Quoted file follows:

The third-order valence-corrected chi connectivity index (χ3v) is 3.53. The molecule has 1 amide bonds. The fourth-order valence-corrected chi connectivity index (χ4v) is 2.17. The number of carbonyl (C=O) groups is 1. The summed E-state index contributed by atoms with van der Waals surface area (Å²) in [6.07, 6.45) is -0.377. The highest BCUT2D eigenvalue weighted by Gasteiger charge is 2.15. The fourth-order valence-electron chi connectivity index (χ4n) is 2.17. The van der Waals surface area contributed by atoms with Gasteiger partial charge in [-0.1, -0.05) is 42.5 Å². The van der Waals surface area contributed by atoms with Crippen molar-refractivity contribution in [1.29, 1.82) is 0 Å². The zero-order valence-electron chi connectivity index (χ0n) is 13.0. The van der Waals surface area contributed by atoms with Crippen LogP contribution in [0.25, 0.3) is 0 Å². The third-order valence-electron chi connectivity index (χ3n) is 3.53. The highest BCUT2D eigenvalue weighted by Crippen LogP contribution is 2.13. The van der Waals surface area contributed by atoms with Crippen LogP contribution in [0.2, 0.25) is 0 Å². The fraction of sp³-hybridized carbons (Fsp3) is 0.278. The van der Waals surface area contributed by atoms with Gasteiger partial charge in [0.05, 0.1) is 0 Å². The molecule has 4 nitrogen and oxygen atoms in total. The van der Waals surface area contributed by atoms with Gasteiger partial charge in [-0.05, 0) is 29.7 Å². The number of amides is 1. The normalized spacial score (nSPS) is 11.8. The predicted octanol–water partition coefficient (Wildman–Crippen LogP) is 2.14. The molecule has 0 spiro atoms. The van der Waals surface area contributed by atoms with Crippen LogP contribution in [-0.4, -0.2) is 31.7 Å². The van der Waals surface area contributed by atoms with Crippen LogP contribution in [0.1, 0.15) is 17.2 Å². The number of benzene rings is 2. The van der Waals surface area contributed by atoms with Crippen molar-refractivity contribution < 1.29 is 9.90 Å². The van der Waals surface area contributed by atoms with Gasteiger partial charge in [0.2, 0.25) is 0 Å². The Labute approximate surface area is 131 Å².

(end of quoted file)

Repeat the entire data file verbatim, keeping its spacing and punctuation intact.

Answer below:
The third-order valence-corrected chi connectivity index (χ3v) is 3.53. The molecule has 1 amide bonds. The fourth-order valence-corrected chi connectivity index (χ4v) is 2.17. The number of carbonyl (C=O) groups is 1. The summed E-state index contributed by atoms with van der Waals surface area (Å²) in [6.07, 6.45) is -0.377. The highest BCUT2D eigenvalue weighted by Gasteiger charge is 2.15. The fourth-order valence-electron chi connectivity index (χ4n) is 2.17. The van der Waals surface area contributed by atoms with Gasteiger partial charge in [-0.1, -0.05) is 42.5 Å². The van der Waals surface area contributed by atoms with Crippen molar-refractivity contribution in [1.29, 1.82) is 0 Å². The zero-order valence-electron chi connectivity index (χ0n) is 13.0. The van der Waals surface area contributed by atoms with Crippen LogP contribution in [0.25, 0.3) is 0 Å². The third-order valence-electron chi connectivity index (χ3n) is 3.53. The highest BCUT2D eigenvalue weighted by Crippen LogP contribution is 2.13. The van der Waals surface area contributed by atoms with Crippen LogP contribution in [0.2, 0.25) is 0 Å². The fraction of sp³-hybridized carbons (Fsp3) is 0.278. The van der Waals surface area contributed by atoms with Gasteiger partial charge in [0.05, 0.1) is 0 Å². The molecule has 4 nitrogen and oxygen atoms in total. The van der Waals surface area contributed by atoms with Gasteiger partial charge in [-0.05, 0) is 29.7 Å². The number of amides is 1. The normalized spacial score (nSPS) is 11.8. The predicted octanol–water partition coefficient (Wildman–Crippen LogP) is 2.14. The molecule has 0 spiro atoms. The van der Waals surface area contributed by atoms with Crippen LogP contribution in [-0.4, -0.2) is 31.7 Å². The van der Waals surface area contributed by atoms with Crippen LogP contribution in [0.1, 0.15) is 17.2 Å². The number of benzene rings is 2. The van der Waals surface area contributed by atoms with Crippen molar-refractivity contribution < 1.29 is 9.90 Å². The van der Waals surface area contributed by atoms with Gasteiger partial charge in [0.2, 0.25) is 0 Å². The Labute approximate surface area is 131 Å².